Tuesday, March 4, 2014

Tax increase might allow vast UTA expansion, but do they deserve more money?

Wasted money or system to be emulated?
A bill is working its way through the house that would allow (via referendum) a tax increase to significantly expand bus service around SLC. HB388 is sponsored by Rep Joel Briscoe and Rep Johnny Anderson and would let local counties to put a quarter-cent (per $1 purchase) tax hike on the ballot that could raise up to $91.5M/yr and expand bus service by 68% over five years.

Some people have something of a dismal view of UTA and respond to such proposals like this:

But they are wrong. If we unpack the data with context, we see a different story. First, ridership of public transit around SLC has remained flat as a percentage of the population, despite heavy investment in rail:

That data is from here. BUT, what's been happening to our population the last few years? From here, we find that the SLC metropolitan area's population has been growing about 1.8%/yr (3.3% growth from 2010-2012) and much of this growth is occurring in the outlying suburbs of West Jordan, WVC, and South Jordan, and Draper (which aren't exactly at the core of the UTA system). So, to keep ridership the same as a percentage of the area's population, UTA has to maintain ridership growth at about 2% per year.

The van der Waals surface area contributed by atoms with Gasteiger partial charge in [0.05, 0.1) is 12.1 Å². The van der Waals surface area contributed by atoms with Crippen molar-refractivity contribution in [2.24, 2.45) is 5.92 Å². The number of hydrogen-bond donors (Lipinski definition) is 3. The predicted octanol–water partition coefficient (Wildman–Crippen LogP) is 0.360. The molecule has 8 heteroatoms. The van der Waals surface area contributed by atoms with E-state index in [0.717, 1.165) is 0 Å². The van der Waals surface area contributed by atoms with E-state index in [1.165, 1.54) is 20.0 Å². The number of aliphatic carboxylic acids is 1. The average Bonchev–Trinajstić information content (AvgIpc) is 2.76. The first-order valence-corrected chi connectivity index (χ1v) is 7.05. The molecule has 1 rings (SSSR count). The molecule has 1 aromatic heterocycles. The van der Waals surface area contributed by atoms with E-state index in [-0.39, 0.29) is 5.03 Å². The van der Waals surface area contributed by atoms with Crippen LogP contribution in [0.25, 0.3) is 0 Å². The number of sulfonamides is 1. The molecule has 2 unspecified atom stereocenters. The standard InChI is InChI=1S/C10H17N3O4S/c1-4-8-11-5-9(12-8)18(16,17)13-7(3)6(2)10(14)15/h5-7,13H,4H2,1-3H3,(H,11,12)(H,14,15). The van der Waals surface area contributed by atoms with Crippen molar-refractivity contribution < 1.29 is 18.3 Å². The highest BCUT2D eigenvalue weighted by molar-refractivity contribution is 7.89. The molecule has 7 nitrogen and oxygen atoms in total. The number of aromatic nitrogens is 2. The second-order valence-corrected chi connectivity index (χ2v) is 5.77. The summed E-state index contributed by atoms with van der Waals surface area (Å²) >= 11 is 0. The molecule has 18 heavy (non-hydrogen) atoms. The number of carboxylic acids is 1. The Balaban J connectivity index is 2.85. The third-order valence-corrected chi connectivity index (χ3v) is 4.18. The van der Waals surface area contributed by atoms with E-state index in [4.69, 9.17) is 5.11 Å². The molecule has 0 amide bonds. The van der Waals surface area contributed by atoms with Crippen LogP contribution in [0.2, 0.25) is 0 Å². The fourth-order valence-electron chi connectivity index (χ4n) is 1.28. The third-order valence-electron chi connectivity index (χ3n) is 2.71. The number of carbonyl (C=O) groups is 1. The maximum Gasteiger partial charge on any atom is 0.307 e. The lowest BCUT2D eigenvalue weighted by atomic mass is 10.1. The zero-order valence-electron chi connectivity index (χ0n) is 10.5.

But what about those trains no one rides? Or what about the trains taking funding away from buses?

According to these rankings from Wikipedia, TRAX had ridership of 17 million in 2012 which is the ninth highest ridership in the country (in raw numbers), and is ahead of much larger cities like St Louis, Seattle, and Minneapolis. And good for Utah and UTA!

While BRT and regular bus expansion does provide more bang for the buck, SLC should be proud of the success of TRAX and excited about the possibilities of UTA expansion.

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